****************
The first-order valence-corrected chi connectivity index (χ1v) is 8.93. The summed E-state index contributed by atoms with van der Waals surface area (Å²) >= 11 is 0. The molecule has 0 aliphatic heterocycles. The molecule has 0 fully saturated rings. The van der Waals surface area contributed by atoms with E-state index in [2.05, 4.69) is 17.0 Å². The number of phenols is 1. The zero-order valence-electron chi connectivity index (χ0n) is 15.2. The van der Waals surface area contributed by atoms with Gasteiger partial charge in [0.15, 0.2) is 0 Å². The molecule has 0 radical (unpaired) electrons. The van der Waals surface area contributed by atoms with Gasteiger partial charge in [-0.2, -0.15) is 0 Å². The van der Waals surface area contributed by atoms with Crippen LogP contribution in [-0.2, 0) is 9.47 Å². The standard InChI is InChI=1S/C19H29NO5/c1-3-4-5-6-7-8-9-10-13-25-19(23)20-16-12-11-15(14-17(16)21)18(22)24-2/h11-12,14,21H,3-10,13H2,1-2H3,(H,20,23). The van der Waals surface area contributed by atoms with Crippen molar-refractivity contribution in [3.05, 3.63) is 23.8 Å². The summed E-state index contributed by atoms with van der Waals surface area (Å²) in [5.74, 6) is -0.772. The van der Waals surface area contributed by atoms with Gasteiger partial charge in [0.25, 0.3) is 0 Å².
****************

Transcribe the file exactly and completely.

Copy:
The first-order valence-corrected chi connectivity index (χ1v) is 8.93. The summed E-state index contributed by atoms with van der Waals surface area (Å²) >= 11 is 0. The molecule has 0 aliphatic heterocycles. The molecule has 0 fully saturated rings. The van der Waals surface area contributed by atoms with E-state index in [2.05, 4.69) is 17.0 Å². The number of phenols is 1. The zero-order valence-electron chi connectivity index (χ0n) is 15.2. The van der Waals surface area contributed by atoms with Gasteiger partial charge in [0.15, 0.2) is 0 Å². The molecule has 0 radical (unpaired) electrons. The van der Waals surface area contributed by atoms with Gasteiger partial charge in [-0.2, -0.15) is 0 Å². The van der Waals surface area contributed by atoms with Crippen LogP contribution in [-0.2, 0) is 9.47 Å². The standard InChI is InChI=1S/C19H29NO5/c1-3-4-5-6-7-8-9-10-13-25-19(23)20-16-12-11-15(14-17(16)21)18(22)24-2/h11-12,14,21H,3-10,13H2,1-2H3,(H,20,23). The van der Waals surface area contributed by atoms with Crippen molar-refractivity contribution in [3.05, 3.63) is 23.8 Å². The summed E-state index contributed by atoms with van der Waals surface area (Å²) in [5.74, 6) is -0.772. The van der Waals surface area contributed by atoms with Gasteiger partial charge in [0.25, 0.3) is 0 Å².